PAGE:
In this appeal, we are asked to define the limits of "arranged for" liability under § 107(a)(3) of the Comprehensive Environmental Response, Compensation and Liability Act of 1980 (CERCLA), 42 U.S.C. § 9607(a)(3). Third-Party Plaintiffs Juan Montalvo, Chemairspray, Inc., Chemspray, Inc., and Glades Formulating Corporation (collectively, "the Sprayers") sued a group of landowners in south Florida (the Landowners) claiming the Landowners were liable under CERCLA for cleaning up property in Palm Beach County, Florida, that had become contaminated with pesticide wastes. The district court dismissed the Sprayers' CERCLA claim after concluding the Sprayers had failed to allege the Landowners "arranged for" the disposal of hazardous substances within the meaning of § 107(a)(3). We affirm, concluding the allegations of the Sprayers' third-party complaint do not state a claim for relief under CERCLA against the Landowners.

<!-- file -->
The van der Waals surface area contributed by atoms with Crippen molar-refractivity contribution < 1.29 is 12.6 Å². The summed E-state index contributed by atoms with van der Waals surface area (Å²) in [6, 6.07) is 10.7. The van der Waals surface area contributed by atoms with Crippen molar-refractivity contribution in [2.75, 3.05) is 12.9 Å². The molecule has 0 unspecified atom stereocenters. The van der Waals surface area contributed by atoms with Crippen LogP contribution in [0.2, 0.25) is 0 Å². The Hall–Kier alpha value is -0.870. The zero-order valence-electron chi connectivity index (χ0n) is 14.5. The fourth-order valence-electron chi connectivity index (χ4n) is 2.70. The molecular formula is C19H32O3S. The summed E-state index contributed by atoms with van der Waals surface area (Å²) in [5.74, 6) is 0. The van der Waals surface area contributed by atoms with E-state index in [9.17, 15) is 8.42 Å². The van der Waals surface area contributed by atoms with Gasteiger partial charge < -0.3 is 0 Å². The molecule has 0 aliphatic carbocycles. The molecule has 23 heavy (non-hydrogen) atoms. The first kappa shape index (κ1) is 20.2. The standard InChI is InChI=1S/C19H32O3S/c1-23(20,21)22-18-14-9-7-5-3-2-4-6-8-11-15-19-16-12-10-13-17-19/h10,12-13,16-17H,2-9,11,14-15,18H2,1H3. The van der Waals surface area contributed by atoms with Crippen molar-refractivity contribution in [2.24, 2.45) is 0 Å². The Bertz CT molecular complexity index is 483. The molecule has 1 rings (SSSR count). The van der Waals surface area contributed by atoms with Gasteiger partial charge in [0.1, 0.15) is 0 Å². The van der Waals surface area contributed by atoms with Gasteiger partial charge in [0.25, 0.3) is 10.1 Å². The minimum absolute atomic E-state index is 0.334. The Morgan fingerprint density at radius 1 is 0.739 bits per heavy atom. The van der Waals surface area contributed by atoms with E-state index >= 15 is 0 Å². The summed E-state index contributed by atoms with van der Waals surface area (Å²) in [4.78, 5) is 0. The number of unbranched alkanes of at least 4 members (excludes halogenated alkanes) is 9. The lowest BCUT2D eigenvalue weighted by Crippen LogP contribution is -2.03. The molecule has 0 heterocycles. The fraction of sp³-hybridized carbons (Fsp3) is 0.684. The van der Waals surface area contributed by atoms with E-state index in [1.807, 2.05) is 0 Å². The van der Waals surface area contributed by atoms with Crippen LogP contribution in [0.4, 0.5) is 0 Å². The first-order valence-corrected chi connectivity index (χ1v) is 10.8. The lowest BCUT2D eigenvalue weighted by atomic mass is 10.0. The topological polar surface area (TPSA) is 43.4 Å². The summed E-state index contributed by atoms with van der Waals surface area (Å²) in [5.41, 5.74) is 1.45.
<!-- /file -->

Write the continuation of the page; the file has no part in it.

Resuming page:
For an undisclosed number of years, Chemspray and Chemairspray provided pesticide formulating and aerial spraying services in south Florida. The location of their businesses, the "Chemairspray Site," is comprised of two separate pieces of realty in Palm Beach County. Chemairspray, the company providing spraying services, leased a 10-acre parcel on which it maintained an airstrip. The other corporation, Chemspray, owned a 14-acre plot adjacent to the airstrip with a hangar and storage facilities. Chemspray formulated pesticides from chemicals supplied by chemical manufacturers. Juan Montalvo allegedly controlled both Chemspray and Chemairspray while they were in business.